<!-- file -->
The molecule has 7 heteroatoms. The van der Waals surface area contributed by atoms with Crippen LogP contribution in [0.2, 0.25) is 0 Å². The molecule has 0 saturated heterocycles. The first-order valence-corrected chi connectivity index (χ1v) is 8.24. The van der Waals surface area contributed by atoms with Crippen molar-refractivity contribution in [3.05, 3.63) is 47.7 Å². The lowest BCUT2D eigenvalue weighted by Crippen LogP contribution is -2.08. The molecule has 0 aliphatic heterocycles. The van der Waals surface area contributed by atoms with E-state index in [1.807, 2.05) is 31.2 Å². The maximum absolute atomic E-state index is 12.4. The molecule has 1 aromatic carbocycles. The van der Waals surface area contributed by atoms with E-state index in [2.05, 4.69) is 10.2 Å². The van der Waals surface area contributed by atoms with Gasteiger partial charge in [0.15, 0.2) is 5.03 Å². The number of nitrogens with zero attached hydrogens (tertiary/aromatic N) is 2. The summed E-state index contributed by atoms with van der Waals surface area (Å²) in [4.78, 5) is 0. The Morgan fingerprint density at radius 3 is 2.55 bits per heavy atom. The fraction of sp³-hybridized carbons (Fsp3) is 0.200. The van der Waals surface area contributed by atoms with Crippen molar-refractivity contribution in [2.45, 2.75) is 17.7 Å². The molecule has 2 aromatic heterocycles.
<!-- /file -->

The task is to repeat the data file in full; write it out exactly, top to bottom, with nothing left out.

The molecule has 7 heteroatoms. The van der Waals surface area contributed by atoms with Crippen LogP contribution in [0.2, 0.25) is 0 Å². The molecule has 0 saturated heterocycles. The first-order valence-corrected chi connectivity index (χ1v) is 8.24. The van der Waals surface area contributed by atoms with Crippen molar-refractivity contribution in [3.05, 3.63) is 47.7 Å². The lowest BCUT2D eigenvalue weighted by Crippen LogP contribution is -2.08. The molecule has 0 aliphatic heterocycles. The van der Waals surface area contributed by atoms with E-state index in [1.807, 2.05) is 31.2 Å². The maximum absolute atomic E-state index is 12.4. The molecule has 1 aromatic carbocycles. The van der Waals surface area contributed by atoms with E-state index in [2.05, 4.69) is 10.2 Å². The van der Waals surface area contributed by atoms with Gasteiger partial charge in [0.15, 0.2) is 5.03 Å². The number of nitrogens with zero attached hydrogens (tertiary/aromatic N) is 2. The summed E-state index contributed by atoms with van der Waals surface area (Å²) in [4.78, 5) is 0. The Morgan fingerprint density at radius 3 is 2.55 bits per heavy atom. The fraction of sp³-hybridized carbons (Fsp3) is 0.200. The van der Waals surface area contributed by atoms with Crippen molar-refractivity contribution in [2.45, 2.75) is 17.7 Å². The molecule has 2 aromatic heterocycles.